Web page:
I have no desire to offend or distract by dancing, but I also know that God has put these dances in my heart. Rarely do I try to choreograph dance to music. Usually it comes (at least in part) without any effort. And I am much more likely to envision dance when I’m standing in the corporate service worshiping! So based on my Bible study, I have determined that God does find dance an acceptable act of worship — including in the corporate worship service. But based on my culture, I know that any dance performed must be carefully created. The dance is to honor God and every move, every look, and every aspect of the dance must give Him praise. It should not bring glory to the dancer and more than anything should be a visual of praise!
With this thought in mind, I have been researching types of Christian dance in worship. I have discovered four main types.
- Davidic/Messianic (typically done in circles, may or may not use banners, ribbons — often what I imagine the Israelites would have done)
- Expressive (dance that tells the story in the song)
- Tambourine (don’t know much about this, yet, but you dance using tambourines that have ribbons attached in groups of three)
- Flags & Banners (movement with flags and/or banners — every color has a meaning!)
I am learning to greatly appreciate all four forms of dance. However, the expressive dance is definitely where my heart is. As I look at it from an outside perspective, I can see that it is the most likely to fall into the pitfall of sensuality. It is the most likely to cause offense, distraction, and glory for the dancer rather than the Lord. I don’t think that means that expressive dance can never be used, but careful discernment is ever so important in the choreography! As one dance site states, MUCH prayer must go before the choreography and the dances should be watched and approved by the church leaders — the pastor and the worship pastor. This is true for all the types, but I think it is so much more important with the expressive — especially if the dancers are women. There are moves that as women we may not think much of, but that men may find distracting. Also, women don’t always seem to understand how our clothing affects men, so the costumes need to be approved by the leaders (and our husbands!)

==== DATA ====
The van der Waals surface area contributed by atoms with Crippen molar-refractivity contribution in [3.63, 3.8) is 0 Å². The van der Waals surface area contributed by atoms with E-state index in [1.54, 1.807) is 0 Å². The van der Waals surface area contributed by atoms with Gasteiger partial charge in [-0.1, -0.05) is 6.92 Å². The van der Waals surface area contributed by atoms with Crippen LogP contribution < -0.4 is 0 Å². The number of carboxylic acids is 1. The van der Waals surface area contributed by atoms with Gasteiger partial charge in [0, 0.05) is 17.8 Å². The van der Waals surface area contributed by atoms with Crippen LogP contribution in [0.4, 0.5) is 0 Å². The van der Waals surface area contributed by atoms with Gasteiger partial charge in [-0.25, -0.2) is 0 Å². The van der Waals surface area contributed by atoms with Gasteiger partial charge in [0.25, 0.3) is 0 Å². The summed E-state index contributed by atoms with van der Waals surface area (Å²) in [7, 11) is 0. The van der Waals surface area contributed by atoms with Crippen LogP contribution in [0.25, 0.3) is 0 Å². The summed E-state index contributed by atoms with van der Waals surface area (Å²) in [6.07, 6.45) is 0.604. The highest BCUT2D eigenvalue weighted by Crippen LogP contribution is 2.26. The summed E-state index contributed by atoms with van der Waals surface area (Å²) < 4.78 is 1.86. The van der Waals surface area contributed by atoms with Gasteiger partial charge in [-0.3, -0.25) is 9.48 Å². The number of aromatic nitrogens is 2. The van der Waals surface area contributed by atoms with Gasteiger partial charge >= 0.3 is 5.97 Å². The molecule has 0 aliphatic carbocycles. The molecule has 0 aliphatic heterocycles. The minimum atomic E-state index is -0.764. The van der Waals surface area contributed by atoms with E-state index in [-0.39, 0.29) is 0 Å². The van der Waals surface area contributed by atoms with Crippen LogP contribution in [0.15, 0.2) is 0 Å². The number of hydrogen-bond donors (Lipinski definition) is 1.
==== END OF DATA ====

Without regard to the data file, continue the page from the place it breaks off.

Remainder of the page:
I don’t think my thoughts today were as clear and cohesive as yesterday, but that’s what the Word of God will do for you! My final determination is that it is acceptable before God to have dancing in corporate worship, but we must be careful to always dance in ways that are honoring to God. We must always submit ourselves to God and in so doing to the leaders in which He has placed us in submission. Our dress must be extremely, extremely modest (and also approved by our authorities).
As I said before, I know not everyone will agree with me. I understand that there are many reasons in others minds for not dancing in corporate worship. I have already addressed the problem of sensuality and distraction (though maybe not very clearly), however, if you have another argument, I would like to hear it. After putting a lot of time and research into it, I am pretty confident in my stand, but God is always working and changing our hearts, so we will see if my opinion changes!